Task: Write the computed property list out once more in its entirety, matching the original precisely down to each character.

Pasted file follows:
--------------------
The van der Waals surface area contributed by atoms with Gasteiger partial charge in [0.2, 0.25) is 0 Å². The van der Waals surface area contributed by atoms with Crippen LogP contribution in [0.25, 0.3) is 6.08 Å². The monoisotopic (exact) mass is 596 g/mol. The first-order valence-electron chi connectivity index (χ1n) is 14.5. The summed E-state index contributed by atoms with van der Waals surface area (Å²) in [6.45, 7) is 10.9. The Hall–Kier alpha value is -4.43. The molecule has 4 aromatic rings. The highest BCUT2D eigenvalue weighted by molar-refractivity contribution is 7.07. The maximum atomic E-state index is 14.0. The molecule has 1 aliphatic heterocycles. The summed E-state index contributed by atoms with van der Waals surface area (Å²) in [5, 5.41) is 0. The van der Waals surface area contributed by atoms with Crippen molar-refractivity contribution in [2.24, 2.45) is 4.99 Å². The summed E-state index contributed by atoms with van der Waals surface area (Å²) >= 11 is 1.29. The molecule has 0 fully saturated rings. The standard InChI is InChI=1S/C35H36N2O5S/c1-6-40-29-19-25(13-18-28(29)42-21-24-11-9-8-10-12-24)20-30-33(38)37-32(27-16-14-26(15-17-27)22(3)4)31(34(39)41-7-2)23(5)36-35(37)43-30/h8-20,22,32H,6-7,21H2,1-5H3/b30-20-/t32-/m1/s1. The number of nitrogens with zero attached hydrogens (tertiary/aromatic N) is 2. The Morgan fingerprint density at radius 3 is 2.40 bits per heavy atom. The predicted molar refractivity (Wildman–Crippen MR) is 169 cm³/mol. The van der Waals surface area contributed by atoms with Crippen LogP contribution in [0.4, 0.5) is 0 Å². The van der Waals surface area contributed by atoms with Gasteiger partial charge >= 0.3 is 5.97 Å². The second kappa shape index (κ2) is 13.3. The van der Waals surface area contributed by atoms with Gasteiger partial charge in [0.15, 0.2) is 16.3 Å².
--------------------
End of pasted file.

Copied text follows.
The van der Waals surface area contributed by atoms with Gasteiger partial charge in [0.2, 0.25) is 0 Å². The van der Waals surface area contributed by atoms with Crippen LogP contribution in [0.25, 0.3) is 6.08 Å². The monoisotopic (exact) mass is 596 g/mol. The first-order valence-electron chi connectivity index (χ1n) is 14.5. The summed E-state index contributed by atoms with van der Waals surface area (Å²) in [6.45, 7) is 10.9. The Hall–Kier alpha value is -4.43. The molecule has 4 aromatic rings. The highest BCUT2D eigenvalue weighted by molar-refractivity contribution is 7.07. The maximum atomic E-state index is 14.0. The molecule has 1 aliphatic heterocycles. The summed E-state index contributed by atoms with van der Waals surface area (Å²) in [5, 5.41) is 0. The van der Waals surface area contributed by atoms with Crippen molar-refractivity contribution in [2.24, 2.45) is 4.99 Å². The summed E-state index contributed by atoms with van der Waals surface area (Å²) >= 11 is 1.29. The molecule has 0 fully saturated rings. The standard InChI is InChI=1S/C35H36N2O5S/c1-6-40-29-19-25(13-18-28(29)42-21-24-11-9-8-10-12-24)20-30-33(38)37-32(27-16-14-26(15-17-27)22(3)4)31(34(39)41-7-2)23(5)36-35(37)43-30/h8-20,22,32H,6-7,21H2,1-5H3/b30-20-/t32-/m1/s1. The number of nitrogens with zero attached hydrogens (tertiary/aromatic N) is 2. The Morgan fingerprint density at radius 3 is 2.40 bits per heavy atom. The predicted molar refractivity (Wildman–Crippen MR) is 169 cm³/mol. The van der Waals surface area contributed by atoms with Crippen LogP contribution in [0.4, 0.5) is 0 Å². The van der Waals surface area contributed by atoms with Gasteiger partial charge >= 0.3 is 5.97 Å². The second kappa shape index (κ2) is 13.3. The van der Waals surface area contributed by atoms with Gasteiger partial charge in [0.15, 0.2) is 16.3 Å².